Patch: What do you think about the Common Core standards? Will they benefit Peekskill students? There are pros and cons to the common core as there are with most other things. I think that only time will truly tell if the scales balance, but with the common core coming into place in Peekskill as well as countless other schools across the country it is important to support teachers in the implementation and understanding. I think that having comparable standards is important but I can’t help but question the push for anything that leads to teaching to a test instead of a method more suited to teach the skills needed to succeed in our world.

Patch: There are plans for the establishment of a charter school in the Peekskill school district? What are your thoughts on the charter school and the impact it will have on the district?
As I have not been made completely savvy of all details I have yet to form an opinion. I would like to hear the presentations on both sides as well as hear from the state and other places with charter schools before making up my mind. However, with the state denying the application I think all the energy that was being used for or against the charter school needs to be used to improve the quality of our public schools.

Patch: Is there anything we haven’t asked that you would like the public to know about you or your candidacy?
I think the only thing that I would really like to say is that I don’t know everything; I won’t promise that I can magically fix any problems or that my ideas will work, but I can guarantee that I will listen to the public, the teachers, and students and I will do everything I can and will try my best.
stephanie May 14, 2013 at 04:33 PM
Kirsten I know how you feel about your child mine is the same way he gets bored in class to and has to wait for the other kids to catch up and he is also tired of doing the same work over and. but i am more pissed with the district because my sin was to graduate this year and now he can't because of the guidance office of the investigation i can't wait until he graduates high school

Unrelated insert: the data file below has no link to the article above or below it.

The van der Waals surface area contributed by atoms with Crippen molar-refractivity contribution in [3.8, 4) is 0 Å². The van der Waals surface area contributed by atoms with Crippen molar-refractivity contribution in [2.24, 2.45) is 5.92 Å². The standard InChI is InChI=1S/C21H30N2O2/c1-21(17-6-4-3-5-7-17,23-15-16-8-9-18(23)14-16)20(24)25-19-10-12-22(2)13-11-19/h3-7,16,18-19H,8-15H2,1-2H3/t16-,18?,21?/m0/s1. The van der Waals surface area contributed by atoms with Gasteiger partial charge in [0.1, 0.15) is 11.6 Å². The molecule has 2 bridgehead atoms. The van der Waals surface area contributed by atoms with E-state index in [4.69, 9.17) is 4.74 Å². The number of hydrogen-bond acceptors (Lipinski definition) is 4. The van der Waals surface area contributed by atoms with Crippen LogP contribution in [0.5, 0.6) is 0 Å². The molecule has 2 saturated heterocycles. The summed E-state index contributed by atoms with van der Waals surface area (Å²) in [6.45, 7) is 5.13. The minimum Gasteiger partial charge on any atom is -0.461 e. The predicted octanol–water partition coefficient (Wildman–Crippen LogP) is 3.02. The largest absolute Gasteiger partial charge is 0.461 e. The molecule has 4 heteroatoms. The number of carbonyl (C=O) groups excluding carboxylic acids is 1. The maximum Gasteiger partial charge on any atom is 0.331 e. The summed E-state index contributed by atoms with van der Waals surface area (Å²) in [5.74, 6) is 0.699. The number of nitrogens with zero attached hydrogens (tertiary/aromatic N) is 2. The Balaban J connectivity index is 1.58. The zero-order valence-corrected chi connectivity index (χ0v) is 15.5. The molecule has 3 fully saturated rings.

Dutch May 14, 2013 at 09:35 PM
Stephanie could you please clarify for us as to why your child will not be graduating. If he is a advanced child as you imply why would the guidance office investigation prevent him from graduating?
Dutch May 15, 2013 at 07:17 PM
The 2011/2012 NYS Report Card is out. It does not look to promising for this district. https://reportcards.nysed.gov/files/2011-12/RC-2012-661500010000.pdf
Kirsten Berger May 16, 2013 at 10:19 AM
Dutch, when gifted kids find that they are bored in school and the school does not push them to their fullest potential, they lose motivation to do the work. Thus, their grades and classwork do not reflect their true abilities. Being gifted is not the same as overachieving or being advanced. It's a common assumption people make. THere's a lot of literature, both online and printed about this. Kids for whom school is so easy in the early years get overlooked because it is assumed that because they perform at grade level, that they don't need help. In the upper grades, when things may actually get harder, they don't know what to do and the sudden challenge is very hard for them to deal with because they never learned to do challenging work before and their grades end up tanking. I think Jillian wants to change things for kids like this., so that no child is really left behind. I don't Stephanie's son's whole story but from what she has said, the boredom he experiences tends to be a motivation killer in general and if he's truly gifted, then even more so.
Dutch May 16, 2013 at 05:47 PM
I still dont understand why her son is not graduating. Was he a student that was given false credit? I do agree that more programs need to be put into place for those students that fall in both the gifted and advanced areas. But it seems as if the needs of a few are placed to the wayside . This is a high need district that is full of ELL. They are being given top priority.